All In on AEW Trading Cards
By Michael Moore, WTC Contributor
With the buzz generated by the news of Upper Deck’s first All Elite Wrestling trading card set and the All Out pay-per-view just around the corner, it feels like a good time to look back at the 2018 All In set from HighSpots.com.
Cody Rhodes, the Young Bucks and others organized what was then an independent wrestling supershow titled All In. Planned for Memorial Day weekend 2018, the event was paired with Conrad Thompson’s first Starrcast event to give wrestling fans an alternative to the WWE product. All In was a smashing success, critically and financially, and paved the way for AEW a year later.
HighSpots.com produced approximately 2,500 36-card sets to commemorate the event. The All In cards were originally included as a part of HighSpots.com’s monthly subscription box. Remaining sets were sold at All In merch stands and later online.
While the cards were incredibly popular, they didn’t immediately carry much value. HighSpots.com carried full sets well into 2019 for $20, and even after those were gone, they didn’t sell for much more on eBay.
And then the 2020 trading card explosion happened.
Wrestling cards, like all other sports cards, experienced a boom in sales and prices. Investors and casual collectors realized a couple things long-time wrestling card collectors already knew: wrestling cards were underpriced, and the All In set contained the very first trading cards of some of wrestling’s emerging superstars.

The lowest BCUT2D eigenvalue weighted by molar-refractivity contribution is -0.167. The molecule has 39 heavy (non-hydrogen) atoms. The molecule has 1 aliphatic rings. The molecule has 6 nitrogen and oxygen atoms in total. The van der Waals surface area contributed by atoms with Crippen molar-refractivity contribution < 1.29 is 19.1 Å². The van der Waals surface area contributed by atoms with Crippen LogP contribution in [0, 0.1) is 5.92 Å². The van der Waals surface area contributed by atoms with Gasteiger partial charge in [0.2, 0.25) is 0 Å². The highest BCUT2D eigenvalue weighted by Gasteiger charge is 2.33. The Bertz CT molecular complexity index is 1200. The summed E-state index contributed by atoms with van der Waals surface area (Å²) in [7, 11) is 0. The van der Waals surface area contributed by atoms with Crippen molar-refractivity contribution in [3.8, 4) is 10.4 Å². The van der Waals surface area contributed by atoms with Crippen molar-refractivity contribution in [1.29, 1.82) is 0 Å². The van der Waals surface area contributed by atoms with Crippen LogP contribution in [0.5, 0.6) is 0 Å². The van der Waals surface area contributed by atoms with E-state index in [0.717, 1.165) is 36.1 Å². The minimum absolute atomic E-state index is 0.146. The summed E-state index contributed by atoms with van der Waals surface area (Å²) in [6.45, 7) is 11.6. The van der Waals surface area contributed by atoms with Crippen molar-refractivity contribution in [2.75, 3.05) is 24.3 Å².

The full All In set, which originally retailed for $20, now sells regularly in the $250-$300 range. The value of the set is driven by “rookie cards” of young stars like Dr. Britt Baker, MJF, and “Hangman” Adam Page. Raw, ungraded copies of those three cards have been fetching between $35 and $50 each. Other popular cards from the set include Kenny Omega, Tessa Blanchard, Penta El Zero M, Rey Fenix, Matt and Nick Jackson, and more.
I spoke to several wrestlers in the days following All In about their cards when I was writing articles for the Pro Wrestling Torch. Baker told me she signed “a ton of them over the weekend and absolutely loved them. The cards are another piece of All In weekend that fans can take home and cherish forever. I’m so happy fans thought the trading cards were as cool as I did.”
MJF was less enthusiastic about his encounters with fans that weekend.
“I was constantly badgered by disgusting pigs all weekend at Starrcast to sign these cards,” he told me, “and since I’m a nice guy, I did for a small fee of $59.99.”
Collectors can’t wait to get their hands on Upper Deck’s AEW set, but what will that mean for the value of the All In set? Will a first AEW-licensed card of Britt Baker or MJF lower the value of their All In cards? Or will collectors treat the All In cards much in the same way baseball collectors treat a prospect or XRC card?
“It’s a great time to be a wrestling fan” has become a mantra of modern day fans recently, specifically since the debut of CM Punk on AEW Rampage. The increasing popularity of wrestling cards show that it’s certainly an exciting time to be a wrestling card collector.
WrestlingTradingCards.com contributor Michael Moore can be reached at [email protected]. Follow him on Twitter @MMooreWriter.
The checklist for the 2018 All In set can be found at 2018 All In Official Trading Cards Series 1